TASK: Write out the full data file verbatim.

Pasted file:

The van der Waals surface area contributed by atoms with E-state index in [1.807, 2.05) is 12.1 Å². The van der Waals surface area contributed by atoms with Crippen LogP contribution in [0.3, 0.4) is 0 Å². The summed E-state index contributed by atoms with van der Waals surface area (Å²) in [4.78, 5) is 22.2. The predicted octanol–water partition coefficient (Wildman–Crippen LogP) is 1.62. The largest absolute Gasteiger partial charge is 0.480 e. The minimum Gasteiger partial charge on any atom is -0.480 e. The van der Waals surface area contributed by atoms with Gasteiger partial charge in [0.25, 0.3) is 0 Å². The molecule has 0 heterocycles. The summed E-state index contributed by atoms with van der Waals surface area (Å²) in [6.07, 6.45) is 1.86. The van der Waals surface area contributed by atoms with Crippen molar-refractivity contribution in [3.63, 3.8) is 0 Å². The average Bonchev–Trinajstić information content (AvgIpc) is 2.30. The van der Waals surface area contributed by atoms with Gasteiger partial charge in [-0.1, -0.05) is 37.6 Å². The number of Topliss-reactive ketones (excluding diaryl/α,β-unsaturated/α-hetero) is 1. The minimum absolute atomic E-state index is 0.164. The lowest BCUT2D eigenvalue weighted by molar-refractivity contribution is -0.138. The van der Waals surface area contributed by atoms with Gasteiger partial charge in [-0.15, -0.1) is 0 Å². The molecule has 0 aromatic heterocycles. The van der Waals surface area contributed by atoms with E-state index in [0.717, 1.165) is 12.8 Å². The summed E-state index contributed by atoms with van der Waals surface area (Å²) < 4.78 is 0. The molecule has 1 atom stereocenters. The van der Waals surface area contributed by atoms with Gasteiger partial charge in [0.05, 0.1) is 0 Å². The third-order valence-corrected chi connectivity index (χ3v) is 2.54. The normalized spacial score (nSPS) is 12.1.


The van der Waals surface area contributed by atoms with E-state index in [1.807, 2.05) is 12.1 Å². The van der Waals surface area contributed by atoms with Crippen LogP contribution in [0.3, 0.4) is 0 Å². The summed E-state index contributed by atoms with van der Waals surface area (Å²) in [4.78, 5) is 22.2. The predicted octanol–water partition coefficient (Wildman–Crippen LogP) is 1.62. The largest absolute Gasteiger partial charge is 0.480 e. The minimum Gasteiger partial charge on any atom is -0.480 e. The van der Waals surface area contributed by atoms with Gasteiger partial charge in [0.25, 0.3) is 0 Å². The molecule has 0 heterocycles. The summed E-state index contributed by atoms with van der Waals surface area (Å²) in [6.07, 6.45) is 1.86. The van der Waals surface area contributed by atoms with Crippen molar-refractivity contribution in [3.63, 3.8) is 0 Å². The average Bonchev–Trinajstić information content (AvgIpc) is 2.30. The van der Waals surface area contributed by atoms with Gasteiger partial charge in [-0.1, -0.05) is 37.6 Å². The number of Topliss-reactive ketones (excluding diaryl/α,β-unsaturated/α-hetero) is 1. The minimum absolute atomic E-state index is 0.164. The lowest BCUT2D eigenvalue weighted by molar-refractivity contribution is -0.138. The van der Waals surface area contributed by atoms with Gasteiger partial charge in [-0.15, -0.1) is 0 Å². The molecule has 0 aromatic heterocycles. The van der Waals surface area contributed by atoms with E-state index in [0.717, 1.165) is 12.8 Å². The summed E-state index contributed by atoms with van der Waals surface area (Å²) < 4.78 is 0. The molecule has 1 atom stereocenters. The van der Waals surface area contributed by atoms with Gasteiger partial charge in [0.05, 0.1) is 0 Å². The third-order valence-corrected chi connectivity index (χ3v) is 2.54. The normalized spacial score (nSPS) is 12.1.